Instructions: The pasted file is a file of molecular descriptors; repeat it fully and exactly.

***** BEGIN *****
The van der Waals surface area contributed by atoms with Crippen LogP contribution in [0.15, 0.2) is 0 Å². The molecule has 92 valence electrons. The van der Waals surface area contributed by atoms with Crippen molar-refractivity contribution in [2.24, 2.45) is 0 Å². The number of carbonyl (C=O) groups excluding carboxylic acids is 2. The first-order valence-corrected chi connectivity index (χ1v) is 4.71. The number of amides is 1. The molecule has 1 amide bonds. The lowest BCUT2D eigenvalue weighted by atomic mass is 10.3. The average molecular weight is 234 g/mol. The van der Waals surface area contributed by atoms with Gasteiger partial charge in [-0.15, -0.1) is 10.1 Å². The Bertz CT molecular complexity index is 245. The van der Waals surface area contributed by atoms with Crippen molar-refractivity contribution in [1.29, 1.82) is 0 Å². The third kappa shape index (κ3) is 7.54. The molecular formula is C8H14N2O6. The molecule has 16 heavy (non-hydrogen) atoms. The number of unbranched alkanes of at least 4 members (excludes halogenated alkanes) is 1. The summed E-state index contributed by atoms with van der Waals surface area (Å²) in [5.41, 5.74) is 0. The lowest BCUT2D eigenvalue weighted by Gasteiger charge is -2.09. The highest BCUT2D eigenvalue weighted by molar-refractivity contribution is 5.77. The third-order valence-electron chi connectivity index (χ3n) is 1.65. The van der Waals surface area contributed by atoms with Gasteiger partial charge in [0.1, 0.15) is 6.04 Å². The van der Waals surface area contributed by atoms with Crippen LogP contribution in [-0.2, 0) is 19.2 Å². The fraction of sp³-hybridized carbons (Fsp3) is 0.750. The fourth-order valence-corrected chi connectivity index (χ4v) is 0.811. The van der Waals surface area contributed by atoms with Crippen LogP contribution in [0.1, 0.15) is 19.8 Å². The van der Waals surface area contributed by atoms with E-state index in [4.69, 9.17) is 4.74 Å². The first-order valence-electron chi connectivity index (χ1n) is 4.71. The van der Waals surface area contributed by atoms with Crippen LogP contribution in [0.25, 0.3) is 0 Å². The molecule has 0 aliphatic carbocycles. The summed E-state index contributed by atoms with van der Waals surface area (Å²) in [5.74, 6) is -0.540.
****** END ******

The van der Waals surface area contributed by atoms with Crippen LogP contribution in [0.15, 0.2) is 0 Å². The molecule has 92 valence electrons. The van der Waals surface area contributed by atoms with Crippen molar-refractivity contribution in [2.24, 2.45) is 0 Å². The number of carbonyl (C=O) groups excluding carboxylic acids is 2. The first-order valence-corrected chi connectivity index (χ1v) is 4.71. The number of amides is 1. The molecule has 1 amide bonds. The lowest BCUT2D eigenvalue weighted by atomic mass is 10.3. The average molecular weight is 234 g/mol. The van der Waals surface area contributed by atoms with Gasteiger partial charge in [-0.15, -0.1) is 10.1 Å². The Bertz CT molecular complexity index is 245. The van der Waals surface area contributed by atoms with Crippen molar-refractivity contribution in [1.29, 1.82) is 0 Å². The third kappa shape index (κ3) is 7.54. The molecular formula is C8H14N2O6. The molecule has 16 heavy (non-hydrogen) atoms. The number of unbranched alkanes of at least 4 members (excludes halogenated alkanes) is 1. The summed E-state index contributed by atoms with van der Waals surface area (Å²) in [5.41, 5.74) is 0. The lowest BCUT2D eigenvalue weighted by Gasteiger charge is -2.09. The highest BCUT2D eigenvalue weighted by molar-refractivity contribution is 5.77. The third-order valence-electron chi connectivity index (χ3n) is 1.65. The van der Waals surface area contributed by atoms with Gasteiger partial charge in [0.1, 0.15) is 6.04 Å². The van der Waals surface area contributed by atoms with Crippen LogP contribution in [-0.2, 0) is 19.2 Å². The fraction of sp³-hybridized carbons (Fsp3) is 0.750. The fourth-order valence-corrected chi connectivity index (χ4v) is 0.811. The van der Waals surface area contributed by atoms with Crippen LogP contribution in [0.1, 0.15) is 19.8 Å². The van der Waals surface area contributed by atoms with E-state index in [4.69, 9.17) is 4.74 Å². The first-order valence-electron chi connectivity index (χ1n) is 4.71. The van der Waals surface area contributed by atoms with Crippen LogP contribution in [0.25, 0.3) is 0 Å². The molecule has 0 aliphatic carbocycles. The summed E-state index contributed by atoms with van der Waals surface area (Å²) in [5.74, 6) is -0.540.